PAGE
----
"What is this place? Some kind of exhibition?" the Uber driver asks as he turns to the PTAK EXPO exhibition space near Warsaw.
The center's six enormous pavilions were created to hold conferences, fairs, and fashion shows. When the war began, PTAK EXPO quickly converted its facilities into a camp for Ukrainian refugees.
At its peak, 8,000 people lived here. Now it's ten times less.
"We need to go further. Yes, there, where people are smoking," we said showing the driver the way.
Some of these people have been smoking here for 11 months.
At the entrance, an elderly man goes through the papers enclosed in his passport - coupons, phone numbers, some zlotys. He is looking for the address of the company that promised to help him find a job. He is a pensioner. He can't see very well. "But you have to live somehow." A pill falls out of his hand.
"It's a sedative. A sedative," he says.
Next is the guard post. After a year of working here, the security guard now speaks some Ukrainian. Leaning on the post next to him is an 18-year-old boy who's been living in this camp for 11 months. This young man turned 17 last March, planning to become a veterinarian. At the end of February, he had to evacuate from Bucha.
Poland has accomodated the biggest number of Ukrainians. By the fall of 2022, more than 1.2 million Ukrainian refugees were still living in Poland. And 85 thousand people were staying in such centers. All in all, there were more than three hundred such institutions in the country.
But many more Ukrainian refugees crossed the Polish-Ukrainian border. Since February 24, 2022, 9.9 million people have entered this place. Some have gone to other European countries, and more than 7.9 million have returned home to Ukraine.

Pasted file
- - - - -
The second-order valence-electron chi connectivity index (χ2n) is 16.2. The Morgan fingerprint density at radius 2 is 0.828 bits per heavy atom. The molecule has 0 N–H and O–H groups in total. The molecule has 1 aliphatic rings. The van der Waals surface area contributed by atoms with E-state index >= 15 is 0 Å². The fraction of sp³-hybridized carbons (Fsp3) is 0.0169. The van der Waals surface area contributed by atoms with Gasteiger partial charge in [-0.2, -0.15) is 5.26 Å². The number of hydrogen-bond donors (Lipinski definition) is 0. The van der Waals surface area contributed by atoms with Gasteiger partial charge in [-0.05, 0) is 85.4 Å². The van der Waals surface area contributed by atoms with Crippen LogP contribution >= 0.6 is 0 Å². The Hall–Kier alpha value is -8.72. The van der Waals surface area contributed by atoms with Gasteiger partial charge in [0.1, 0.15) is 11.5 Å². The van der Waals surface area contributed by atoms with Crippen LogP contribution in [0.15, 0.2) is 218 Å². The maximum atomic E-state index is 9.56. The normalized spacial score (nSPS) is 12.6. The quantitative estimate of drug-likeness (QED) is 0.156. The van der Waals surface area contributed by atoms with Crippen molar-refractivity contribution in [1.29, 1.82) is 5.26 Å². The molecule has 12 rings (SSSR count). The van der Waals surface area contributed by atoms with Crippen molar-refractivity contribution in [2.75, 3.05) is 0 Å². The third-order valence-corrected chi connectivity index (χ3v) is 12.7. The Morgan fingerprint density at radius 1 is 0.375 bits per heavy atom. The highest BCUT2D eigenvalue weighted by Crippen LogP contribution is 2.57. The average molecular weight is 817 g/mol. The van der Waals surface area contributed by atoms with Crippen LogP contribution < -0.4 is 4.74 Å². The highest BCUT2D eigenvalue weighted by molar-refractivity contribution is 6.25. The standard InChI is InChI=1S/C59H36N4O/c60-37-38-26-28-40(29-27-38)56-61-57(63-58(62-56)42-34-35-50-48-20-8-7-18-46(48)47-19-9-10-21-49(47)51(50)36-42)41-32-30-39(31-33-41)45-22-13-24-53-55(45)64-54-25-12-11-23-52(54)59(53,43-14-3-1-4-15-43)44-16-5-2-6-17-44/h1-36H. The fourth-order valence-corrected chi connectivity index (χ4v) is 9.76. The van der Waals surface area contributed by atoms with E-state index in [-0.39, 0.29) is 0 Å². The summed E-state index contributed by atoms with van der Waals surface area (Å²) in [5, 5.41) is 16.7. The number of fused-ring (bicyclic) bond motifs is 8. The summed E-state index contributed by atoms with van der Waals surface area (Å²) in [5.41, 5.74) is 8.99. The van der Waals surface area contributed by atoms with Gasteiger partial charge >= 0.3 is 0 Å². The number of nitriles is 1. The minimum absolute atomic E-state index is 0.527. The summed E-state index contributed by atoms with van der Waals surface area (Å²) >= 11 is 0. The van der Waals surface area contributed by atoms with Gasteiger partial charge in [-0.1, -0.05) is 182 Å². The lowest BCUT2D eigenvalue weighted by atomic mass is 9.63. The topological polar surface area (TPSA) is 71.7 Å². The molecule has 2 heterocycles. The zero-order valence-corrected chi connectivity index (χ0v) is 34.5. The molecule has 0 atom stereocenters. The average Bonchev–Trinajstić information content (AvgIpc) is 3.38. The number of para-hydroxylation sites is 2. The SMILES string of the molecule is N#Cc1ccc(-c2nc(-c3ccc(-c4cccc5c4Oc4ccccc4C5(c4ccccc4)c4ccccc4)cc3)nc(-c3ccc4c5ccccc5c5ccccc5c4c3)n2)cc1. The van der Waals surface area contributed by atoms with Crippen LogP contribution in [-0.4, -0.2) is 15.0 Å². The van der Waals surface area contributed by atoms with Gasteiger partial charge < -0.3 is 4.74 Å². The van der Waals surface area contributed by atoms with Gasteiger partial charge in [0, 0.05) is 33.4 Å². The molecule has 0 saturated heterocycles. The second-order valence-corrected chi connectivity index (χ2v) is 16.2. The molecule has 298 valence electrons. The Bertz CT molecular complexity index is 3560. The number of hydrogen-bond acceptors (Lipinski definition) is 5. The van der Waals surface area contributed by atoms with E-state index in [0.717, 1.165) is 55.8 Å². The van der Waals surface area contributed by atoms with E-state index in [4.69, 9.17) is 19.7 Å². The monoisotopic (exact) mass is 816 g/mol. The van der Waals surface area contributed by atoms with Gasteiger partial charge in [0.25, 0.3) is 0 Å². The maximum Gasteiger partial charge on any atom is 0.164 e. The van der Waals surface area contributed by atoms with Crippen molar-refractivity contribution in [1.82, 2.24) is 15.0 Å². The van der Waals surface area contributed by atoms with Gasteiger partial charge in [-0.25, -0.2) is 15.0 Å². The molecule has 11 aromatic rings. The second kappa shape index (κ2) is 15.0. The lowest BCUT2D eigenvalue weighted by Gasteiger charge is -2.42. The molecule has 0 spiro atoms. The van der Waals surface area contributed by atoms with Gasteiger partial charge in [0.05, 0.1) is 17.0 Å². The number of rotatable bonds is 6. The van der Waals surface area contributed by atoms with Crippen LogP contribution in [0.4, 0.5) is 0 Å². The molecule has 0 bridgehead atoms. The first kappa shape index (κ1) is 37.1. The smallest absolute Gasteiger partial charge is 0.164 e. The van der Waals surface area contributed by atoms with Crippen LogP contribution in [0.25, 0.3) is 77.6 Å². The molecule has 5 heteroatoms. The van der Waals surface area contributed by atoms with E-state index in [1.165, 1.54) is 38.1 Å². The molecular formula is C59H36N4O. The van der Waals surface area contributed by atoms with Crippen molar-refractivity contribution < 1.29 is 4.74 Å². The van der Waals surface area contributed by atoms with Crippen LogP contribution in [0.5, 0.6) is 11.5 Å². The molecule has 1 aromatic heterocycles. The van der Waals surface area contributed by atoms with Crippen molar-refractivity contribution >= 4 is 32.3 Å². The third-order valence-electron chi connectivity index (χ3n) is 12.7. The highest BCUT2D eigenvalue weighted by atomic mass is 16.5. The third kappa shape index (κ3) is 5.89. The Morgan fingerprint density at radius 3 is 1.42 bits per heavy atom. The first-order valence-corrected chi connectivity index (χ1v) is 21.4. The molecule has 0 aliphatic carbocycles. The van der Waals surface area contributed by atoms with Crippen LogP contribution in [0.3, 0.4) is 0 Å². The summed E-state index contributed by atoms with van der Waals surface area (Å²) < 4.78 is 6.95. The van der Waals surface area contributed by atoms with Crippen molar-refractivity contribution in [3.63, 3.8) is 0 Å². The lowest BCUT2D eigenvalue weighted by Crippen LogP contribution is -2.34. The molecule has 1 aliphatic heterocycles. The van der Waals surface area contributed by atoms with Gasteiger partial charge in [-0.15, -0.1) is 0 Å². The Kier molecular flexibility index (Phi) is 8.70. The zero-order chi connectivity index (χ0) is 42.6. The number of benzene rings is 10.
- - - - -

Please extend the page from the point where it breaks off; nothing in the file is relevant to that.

"I can't wait to go home to my own people. Even under occupation"
We enter the main living quarters of the camp. The cots are a meter and a half apart. Some people use a coat rack to protect their personal space.
"What can I tell you? I have just stopped crying. I cried all morning. I cried and thought: what am I doing here?" Marina [name changed] tells us.
We do not mention Marina's real name because she will soon be going to her occupied village. Before the trip, Marina learns how to say things "correctly" so that the Russians don't suspect anything: "Right, to the liberated territory". Ahead of her, there are many checkpoints where she will have to talk "correctly".
Marina invites us in. There is a bed, hanger and nightstand. On the nightstand is a mug of tea.
"This is my bed. This is where I am stuck. I've been working for five months now, and they don't give me any accommodation. And in Poland, a bed costs 700-800 zlotys. I'm stuck. I don't know how it happened. Maybe I should have moved to a hostel after my first paycheck? I thought it wouldn't last long, so I didn't move out".
Before the war, Marina had a nice quiet life. Everyone in the family was working getting the "minimum wage". Marina was a technician at their village school.
"And on February 24 they suddenly drove in. Drove right into my mother's vegetable garden. Tanks and "Z vehicles". And people on top of these tanks.